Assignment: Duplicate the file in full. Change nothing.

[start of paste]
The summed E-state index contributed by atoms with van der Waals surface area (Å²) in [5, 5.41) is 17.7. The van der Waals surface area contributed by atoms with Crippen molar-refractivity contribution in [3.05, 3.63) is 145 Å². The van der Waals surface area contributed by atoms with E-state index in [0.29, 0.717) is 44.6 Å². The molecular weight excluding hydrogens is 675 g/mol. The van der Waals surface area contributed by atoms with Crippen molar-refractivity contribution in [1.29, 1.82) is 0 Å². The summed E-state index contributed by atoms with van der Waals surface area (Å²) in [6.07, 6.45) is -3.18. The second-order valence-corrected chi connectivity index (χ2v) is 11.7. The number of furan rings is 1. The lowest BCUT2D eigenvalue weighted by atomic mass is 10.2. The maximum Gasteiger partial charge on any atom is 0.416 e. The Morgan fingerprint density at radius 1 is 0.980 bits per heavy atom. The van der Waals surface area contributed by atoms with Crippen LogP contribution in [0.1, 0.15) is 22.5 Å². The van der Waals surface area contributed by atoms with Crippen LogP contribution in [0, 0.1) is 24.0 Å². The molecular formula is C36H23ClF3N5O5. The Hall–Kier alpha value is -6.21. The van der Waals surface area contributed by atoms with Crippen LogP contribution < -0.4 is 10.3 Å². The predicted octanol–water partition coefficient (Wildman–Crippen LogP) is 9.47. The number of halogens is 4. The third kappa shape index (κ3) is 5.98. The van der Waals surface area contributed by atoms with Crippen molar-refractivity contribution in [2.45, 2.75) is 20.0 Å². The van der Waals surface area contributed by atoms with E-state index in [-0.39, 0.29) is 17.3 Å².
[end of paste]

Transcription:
The summed E-state index contributed by atoms with van der Waals surface area (Å²) in [5, 5.41) is 17.7. The van der Waals surface area contributed by atoms with Crippen molar-refractivity contribution in [3.05, 3.63) is 145 Å². The van der Waals surface area contributed by atoms with E-state index in [0.29, 0.717) is 44.6 Å². The molecular weight excluding hydrogens is 675 g/mol. The van der Waals surface area contributed by atoms with Crippen molar-refractivity contribution in [1.29, 1.82) is 0 Å². The summed E-state index contributed by atoms with van der Waals surface area (Å²) in [6.07, 6.45) is -3.18. The second-order valence-corrected chi connectivity index (χ2v) is 11.7. The number of furan rings is 1. The lowest BCUT2D eigenvalue weighted by atomic mass is 10.2. The maximum Gasteiger partial charge on any atom is 0.416 e. The Morgan fingerprint density at radius 1 is 0.980 bits per heavy atom. The van der Waals surface area contributed by atoms with Crippen LogP contribution in [0.1, 0.15) is 22.5 Å². The van der Waals surface area contributed by atoms with Crippen LogP contribution in [0, 0.1) is 24.0 Å². The molecular formula is C36H23ClF3N5O5. The Hall–Kier alpha value is -6.21. The van der Waals surface area contributed by atoms with Crippen LogP contribution < -0.4 is 10.3 Å². The predicted octanol–water partition coefficient (Wildman–Crippen LogP) is 9.47. The number of halogens is 4. The third kappa shape index (κ3) is 5.98. The van der Waals surface area contributed by atoms with Crippen molar-refractivity contribution in [2.45, 2.75) is 20.0 Å². The van der Waals surface area contributed by atoms with E-state index in [-0.39, 0.29) is 17.3 Å².